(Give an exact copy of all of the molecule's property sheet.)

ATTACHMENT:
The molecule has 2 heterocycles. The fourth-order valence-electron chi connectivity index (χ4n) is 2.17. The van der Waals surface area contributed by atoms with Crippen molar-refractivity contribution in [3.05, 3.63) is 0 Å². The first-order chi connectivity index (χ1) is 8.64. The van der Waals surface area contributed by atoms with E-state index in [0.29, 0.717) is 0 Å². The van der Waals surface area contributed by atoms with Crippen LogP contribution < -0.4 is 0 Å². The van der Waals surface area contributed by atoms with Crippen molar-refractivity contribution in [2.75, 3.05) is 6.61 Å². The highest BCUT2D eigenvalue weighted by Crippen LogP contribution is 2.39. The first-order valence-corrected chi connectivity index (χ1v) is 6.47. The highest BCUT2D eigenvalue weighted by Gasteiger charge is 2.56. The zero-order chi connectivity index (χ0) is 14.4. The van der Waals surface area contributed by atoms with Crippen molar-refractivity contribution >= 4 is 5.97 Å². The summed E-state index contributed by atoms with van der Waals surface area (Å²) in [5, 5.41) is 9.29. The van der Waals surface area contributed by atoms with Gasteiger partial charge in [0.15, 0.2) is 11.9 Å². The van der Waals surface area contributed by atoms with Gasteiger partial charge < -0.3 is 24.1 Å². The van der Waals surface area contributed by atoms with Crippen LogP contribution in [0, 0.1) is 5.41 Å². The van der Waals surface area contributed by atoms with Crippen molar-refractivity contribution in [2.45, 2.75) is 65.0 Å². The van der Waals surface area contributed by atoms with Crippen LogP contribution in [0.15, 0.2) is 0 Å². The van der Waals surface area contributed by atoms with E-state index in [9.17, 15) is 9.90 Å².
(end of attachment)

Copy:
The molecule has 2 heterocycles. The fourth-order valence-electron chi connectivity index (χ4n) is 2.17. The van der Waals surface area contributed by atoms with Crippen molar-refractivity contribution in [3.05, 3.63) is 0 Å². The first-order chi connectivity index (χ1) is 8.64. The van der Waals surface area contributed by atoms with E-state index in [0.29, 0.717) is 0 Å². The van der Waals surface area contributed by atoms with Crippen LogP contribution < -0.4 is 0 Å². The van der Waals surface area contributed by atoms with Crippen molar-refractivity contribution in [2.75, 3.05) is 6.61 Å². The highest BCUT2D eigenvalue weighted by Crippen LogP contribution is 2.39. The first-order valence-corrected chi connectivity index (χ1v) is 6.47. The highest BCUT2D eigenvalue weighted by Gasteiger charge is 2.56. The zero-order chi connectivity index (χ0) is 14.4. The van der Waals surface area contributed by atoms with Crippen molar-refractivity contribution >= 4 is 5.97 Å². The summed E-state index contributed by atoms with van der Waals surface area (Å²) in [5, 5.41) is 9.29. The van der Waals surface area contributed by atoms with Gasteiger partial charge in [0.15, 0.2) is 11.9 Å². The van der Waals surface area contributed by atoms with Gasteiger partial charge < -0.3 is 24.1 Å². The van der Waals surface area contributed by atoms with Crippen LogP contribution in [0, 0.1) is 5.41 Å². The van der Waals surface area contributed by atoms with Crippen molar-refractivity contribution in [2.45, 2.75) is 65.0 Å². The van der Waals surface area contributed by atoms with Crippen LogP contribution in [0.15, 0.2) is 0 Å². The van der Waals surface area contributed by atoms with E-state index in [9.17, 15) is 9.90 Å².